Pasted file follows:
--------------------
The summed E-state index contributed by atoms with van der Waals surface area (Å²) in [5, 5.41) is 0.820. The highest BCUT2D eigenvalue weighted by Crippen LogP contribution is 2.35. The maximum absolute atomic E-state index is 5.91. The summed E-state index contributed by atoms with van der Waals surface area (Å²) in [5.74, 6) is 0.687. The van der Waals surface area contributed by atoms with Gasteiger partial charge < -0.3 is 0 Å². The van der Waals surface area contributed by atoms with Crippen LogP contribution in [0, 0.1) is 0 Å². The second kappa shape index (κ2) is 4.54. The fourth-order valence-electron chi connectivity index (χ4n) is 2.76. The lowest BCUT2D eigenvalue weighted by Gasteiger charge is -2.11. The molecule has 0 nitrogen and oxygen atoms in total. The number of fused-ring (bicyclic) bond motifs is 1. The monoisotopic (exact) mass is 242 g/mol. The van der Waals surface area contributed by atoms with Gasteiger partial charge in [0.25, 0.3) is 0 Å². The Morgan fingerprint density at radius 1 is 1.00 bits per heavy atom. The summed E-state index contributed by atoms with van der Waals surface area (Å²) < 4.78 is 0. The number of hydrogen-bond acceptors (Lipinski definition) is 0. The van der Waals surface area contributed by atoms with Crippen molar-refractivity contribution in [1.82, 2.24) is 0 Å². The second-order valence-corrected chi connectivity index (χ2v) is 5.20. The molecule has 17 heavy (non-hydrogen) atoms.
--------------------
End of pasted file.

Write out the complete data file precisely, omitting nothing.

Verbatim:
The summed E-state index contributed by atoms with van der Waals surface area (Å²) in [5, 5.41) is 0.820. The highest BCUT2D eigenvalue weighted by Crippen LogP contribution is 2.35. The maximum absolute atomic E-state index is 5.91. The summed E-state index contributed by atoms with van der Waals surface area (Å²) in [5.74, 6) is 0.687. The van der Waals surface area contributed by atoms with Gasteiger partial charge < -0.3 is 0 Å². The van der Waals surface area contributed by atoms with Crippen LogP contribution in [0, 0.1) is 0 Å². The second kappa shape index (κ2) is 4.54. The fourth-order valence-electron chi connectivity index (χ4n) is 2.76. The lowest BCUT2D eigenvalue weighted by Gasteiger charge is -2.11. The molecule has 0 nitrogen and oxygen atoms in total. The number of fused-ring (bicyclic) bond motifs is 1. The monoisotopic (exact) mass is 242 g/mol. The van der Waals surface area contributed by atoms with Gasteiger partial charge in [0.25, 0.3) is 0 Å². The Morgan fingerprint density at radius 1 is 1.00 bits per heavy atom. The summed E-state index contributed by atoms with van der Waals surface area (Å²) < 4.78 is 0. The number of hydrogen-bond acceptors (Lipinski definition) is 0. The van der Waals surface area contributed by atoms with Crippen molar-refractivity contribution in [1.82, 2.24) is 0 Å². The second-order valence-corrected chi connectivity index (χ2v) is 5.20. The molecule has 17 heavy (non-hydrogen) atoms.